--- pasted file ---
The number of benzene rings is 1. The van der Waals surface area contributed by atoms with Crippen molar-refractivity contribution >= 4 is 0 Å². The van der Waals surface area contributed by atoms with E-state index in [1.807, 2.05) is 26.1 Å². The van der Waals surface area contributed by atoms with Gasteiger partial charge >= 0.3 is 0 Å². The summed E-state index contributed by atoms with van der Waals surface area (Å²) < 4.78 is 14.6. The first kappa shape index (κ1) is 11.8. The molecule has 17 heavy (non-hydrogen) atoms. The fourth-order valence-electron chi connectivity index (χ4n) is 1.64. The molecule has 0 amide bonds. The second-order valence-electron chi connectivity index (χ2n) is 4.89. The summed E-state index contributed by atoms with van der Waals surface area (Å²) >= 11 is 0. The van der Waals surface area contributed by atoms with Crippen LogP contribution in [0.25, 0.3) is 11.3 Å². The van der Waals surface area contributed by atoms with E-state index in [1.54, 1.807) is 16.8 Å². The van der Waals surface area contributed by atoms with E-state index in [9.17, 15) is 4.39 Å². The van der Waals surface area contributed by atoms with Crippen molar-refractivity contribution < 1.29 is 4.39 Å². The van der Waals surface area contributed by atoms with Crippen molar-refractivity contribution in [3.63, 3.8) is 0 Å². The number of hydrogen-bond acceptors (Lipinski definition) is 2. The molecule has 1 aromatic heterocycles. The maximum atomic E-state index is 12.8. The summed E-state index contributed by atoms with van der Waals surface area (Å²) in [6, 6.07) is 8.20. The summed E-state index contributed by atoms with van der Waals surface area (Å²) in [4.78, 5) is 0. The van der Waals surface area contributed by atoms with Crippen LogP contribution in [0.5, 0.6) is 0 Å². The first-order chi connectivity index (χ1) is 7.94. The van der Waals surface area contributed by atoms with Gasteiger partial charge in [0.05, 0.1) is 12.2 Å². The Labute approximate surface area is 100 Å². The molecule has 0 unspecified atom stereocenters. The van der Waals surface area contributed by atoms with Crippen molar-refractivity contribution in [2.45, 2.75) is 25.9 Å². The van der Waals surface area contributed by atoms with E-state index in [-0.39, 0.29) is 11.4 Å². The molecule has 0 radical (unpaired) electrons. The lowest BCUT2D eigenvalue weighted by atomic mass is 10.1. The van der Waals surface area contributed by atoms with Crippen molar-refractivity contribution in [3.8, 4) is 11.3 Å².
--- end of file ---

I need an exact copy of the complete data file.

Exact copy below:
The number of benzene rings is 1. The van der Waals surface area contributed by atoms with Crippen molar-refractivity contribution >= 4 is 0 Å². The van der Waals surface area contributed by atoms with E-state index in [1.807, 2.05) is 26.1 Å². The van der Waals surface area contributed by atoms with Gasteiger partial charge >= 0.3 is 0 Å². The summed E-state index contributed by atoms with van der Waals surface area (Å²) < 4.78 is 14.6. The first kappa shape index (κ1) is 11.8. The molecule has 17 heavy (non-hydrogen) atoms. The fourth-order valence-electron chi connectivity index (χ4n) is 1.64. The molecule has 0 amide bonds. The second-order valence-electron chi connectivity index (χ2n) is 4.89. The summed E-state index contributed by atoms with van der Waals surface area (Å²) >= 11 is 0. The van der Waals surface area contributed by atoms with Crippen LogP contribution in [0.25, 0.3) is 11.3 Å². The van der Waals surface area contributed by atoms with E-state index in [1.54, 1.807) is 16.8 Å². The van der Waals surface area contributed by atoms with E-state index in [9.17, 15) is 4.39 Å². The van der Waals surface area contributed by atoms with Crippen molar-refractivity contribution < 1.29 is 4.39 Å². The van der Waals surface area contributed by atoms with Crippen molar-refractivity contribution in [3.63, 3.8) is 0 Å². The number of hydrogen-bond acceptors (Lipinski definition) is 2. The molecule has 1 aromatic heterocycles. The maximum atomic E-state index is 12.8. The summed E-state index contributed by atoms with van der Waals surface area (Å²) in [6, 6.07) is 8.20. The summed E-state index contributed by atoms with van der Waals surface area (Å²) in [4.78, 5) is 0. The van der Waals surface area contributed by atoms with Crippen LogP contribution in [0.5, 0.6) is 0 Å². The first-order chi connectivity index (χ1) is 7.94. The van der Waals surface area contributed by atoms with Gasteiger partial charge in [0.05, 0.1) is 12.2 Å². The Labute approximate surface area is 100 Å². The molecule has 0 unspecified atom stereocenters. The van der Waals surface area contributed by atoms with Crippen molar-refractivity contribution in [2.45, 2.75) is 25.9 Å². The van der Waals surface area contributed by atoms with E-state index in [-0.39, 0.29) is 11.4 Å². The molecule has 0 radical (unpaired) electrons. The lowest BCUT2D eigenvalue weighted by atomic mass is 10.1. The van der Waals surface area contributed by atoms with Crippen molar-refractivity contribution in [3.8, 4) is 11.3 Å².